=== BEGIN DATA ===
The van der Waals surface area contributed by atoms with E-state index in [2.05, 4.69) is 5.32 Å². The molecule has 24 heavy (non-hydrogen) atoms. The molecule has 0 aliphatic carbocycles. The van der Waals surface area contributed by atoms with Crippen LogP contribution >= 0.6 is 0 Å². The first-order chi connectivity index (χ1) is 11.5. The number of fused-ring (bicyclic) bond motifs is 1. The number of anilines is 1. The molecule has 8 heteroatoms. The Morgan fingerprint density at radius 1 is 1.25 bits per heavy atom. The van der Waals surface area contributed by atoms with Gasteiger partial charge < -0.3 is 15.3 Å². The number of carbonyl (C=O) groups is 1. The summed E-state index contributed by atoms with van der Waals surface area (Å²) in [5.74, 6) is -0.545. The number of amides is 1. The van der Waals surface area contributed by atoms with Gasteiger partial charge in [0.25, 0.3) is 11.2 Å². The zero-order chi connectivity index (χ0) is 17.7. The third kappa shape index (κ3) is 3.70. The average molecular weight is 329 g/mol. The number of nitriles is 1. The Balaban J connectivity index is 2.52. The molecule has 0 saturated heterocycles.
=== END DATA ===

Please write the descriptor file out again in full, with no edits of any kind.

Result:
The van der Waals surface area contributed by atoms with E-state index in [2.05, 4.69) is 5.32 Å². The molecule has 24 heavy (non-hydrogen) atoms. The molecule has 0 aliphatic carbocycles. The van der Waals surface area contributed by atoms with Crippen LogP contribution >= 0.6 is 0 Å². The first-order chi connectivity index (χ1) is 11.5. The number of fused-ring (bicyclic) bond motifs is 1. The number of anilines is 1. The molecule has 8 heteroatoms. The Morgan fingerprint density at radius 1 is 1.25 bits per heavy atom. The van der Waals surface area contributed by atoms with Gasteiger partial charge < -0.3 is 15.3 Å². The number of carbonyl (C=O) groups is 1. The summed E-state index contributed by atoms with van der Waals surface area (Å²) in [5.74, 6) is -0.545. The number of amides is 1. The van der Waals surface area contributed by atoms with Gasteiger partial charge in [0.25, 0.3) is 11.2 Å². The zero-order chi connectivity index (χ0) is 17.7. The third kappa shape index (κ3) is 3.70. The average molecular weight is 329 g/mol. The number of nitriles is 1. The Balaban J connectivity index is 2.52. The molecule has 0 saturated heterocycles.